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Happy Earth Day! The theme for this Earth Day is “Invest in Our Planet,” and so it is a fantastic time to reflect on our library’s role within the community, how it supports American Library Association’s (ALA) core value of sustainability, and the importance of investing our resources, time and energy towards sustainable practices.
As the climate crisis develops, I have been thinking a lot about what I can do to have the most far-reaching impact on this global issue (with very real local effects already plain to see here in Colorado). The answer is quite simple: talk about it! By talking about it, you bring awareness of the climate crisis to others around you which influences them to act alongside you and participate as one small, but crucial, building block of an international effort. In order to make the large-scale, systematic changes required to reduce greenhouse gas emissions and revive our planet’s ecosystems, all kinds of people from all walks of life must work together, and the first step to this collaboration is talking about the issue.
As both a community hub and a provider of reliable information, libraries are set up to help facilitate conversations and connections in the community. Below is a visualization of the three key aspects the ALA outlines to foster sustainability within libraries.
There are close ties between ALA’s three aspects of sustainability and the wording of this year’s Earth Day theme.
Economy / Invest
As a public service, libraries must be sure they are investing responsibly in order to best meet their community’s needs. The word “invest” in this year’s Earth Day theme implies a focus on monetary resources, as well as time and energy. Bringing economic values to the forefront of sustainability efforts shows how economic and environmental values do not have to contradict each other. Sustainable initiatives are not at odds with economic growth; in actuality, economic growth is unstable if it is based on unsustainable resources and practices. Economic and sustainable goals go hand in hand, and it is crucial that libraries invest their resources, time and energy in a socially responsible manner to support both!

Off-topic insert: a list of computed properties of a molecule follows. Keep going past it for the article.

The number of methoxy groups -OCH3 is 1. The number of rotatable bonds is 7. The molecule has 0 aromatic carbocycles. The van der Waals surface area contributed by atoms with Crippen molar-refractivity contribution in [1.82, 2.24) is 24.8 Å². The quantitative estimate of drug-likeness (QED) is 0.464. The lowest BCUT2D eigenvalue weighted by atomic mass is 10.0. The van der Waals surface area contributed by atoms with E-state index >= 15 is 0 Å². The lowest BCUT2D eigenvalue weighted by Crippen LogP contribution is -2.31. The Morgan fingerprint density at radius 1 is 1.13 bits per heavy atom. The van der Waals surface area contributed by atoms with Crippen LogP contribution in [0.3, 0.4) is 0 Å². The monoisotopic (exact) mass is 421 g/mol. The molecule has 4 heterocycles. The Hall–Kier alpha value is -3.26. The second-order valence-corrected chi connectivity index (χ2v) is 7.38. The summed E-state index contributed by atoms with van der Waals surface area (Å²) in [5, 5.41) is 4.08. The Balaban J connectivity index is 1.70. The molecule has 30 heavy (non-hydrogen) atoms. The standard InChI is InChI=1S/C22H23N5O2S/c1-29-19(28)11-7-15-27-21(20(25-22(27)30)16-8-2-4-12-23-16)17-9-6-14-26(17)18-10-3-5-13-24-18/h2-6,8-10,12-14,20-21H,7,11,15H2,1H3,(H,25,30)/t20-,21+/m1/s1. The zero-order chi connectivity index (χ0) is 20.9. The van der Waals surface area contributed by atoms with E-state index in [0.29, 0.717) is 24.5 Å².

Equity / Our
We need to celebrate the diversity of humanity on our planet. As environmental challenges increase economic disparities and displace large numbers of people from their homes, sustainability will only be achieved if we support each other and strive for equity. Equity refers to addressing the differing needs of human populations so we can all reach our full potential. This planet belongs to all of us, and growing equity requires that underrepresented populations are both included and celebrated within the “our” of “invest in our planet.” Access to information and educational opportunities is key to increasing equity. This serves as a reminder of the library’s responsibility to increase equity by continually responding to the needs of the whole community and paying particular attention to vulnerable or marginalized groups, many of which bear the worst impacts of climate change.
Environment / Planet
The first picture of Earth taken from space mobilized the environmental movement and is said to have led to the first Earth Day! The perspective of this photo forced people to admit, many for the first time, just how finite our planet is. The environment is not a concept that anyone can fully disconnect from because we exist as a part of the environments around us. All our material belongings have their roots in the natural resources that are provided by our planet. Remembering that we only have one planet Earth brings to light the importance of valuing our environment. Our home planet truly does deserve our time and resources.
Of course, none of this is news to libraries. Libraries at their core are a sustainable system. If a book is borrowed five times, production costs and paper resources are saved, assuming it saves five individual copies from being purchased. Scale that up to incorporate all the books checked out in every library system and it becomes clear that libraries are a natural model for the sustainable conservation of resources.
Call to Action!
That being said, our rapidly changing times demand evolving solutions. Over thirty years ago the Green Library Movement was created to lead in sustainable practices. Today, one of the greatest challenges the Green Library Movement faces is thinking outside the box so that its impact encompasses efforts such as efficient building design, but also extends beyond a library building’s footprint to influence the community at a larger scale. You can find some more inspiration to incorporate economically feasible, socially equitable, and environmentally sound projects into your library here!
While it may be difficult to quantify, a library’s sphere of influence is powerful. So this Earth Day, and every day, it is worth taking time to reflect on how your library is investing in our planet.
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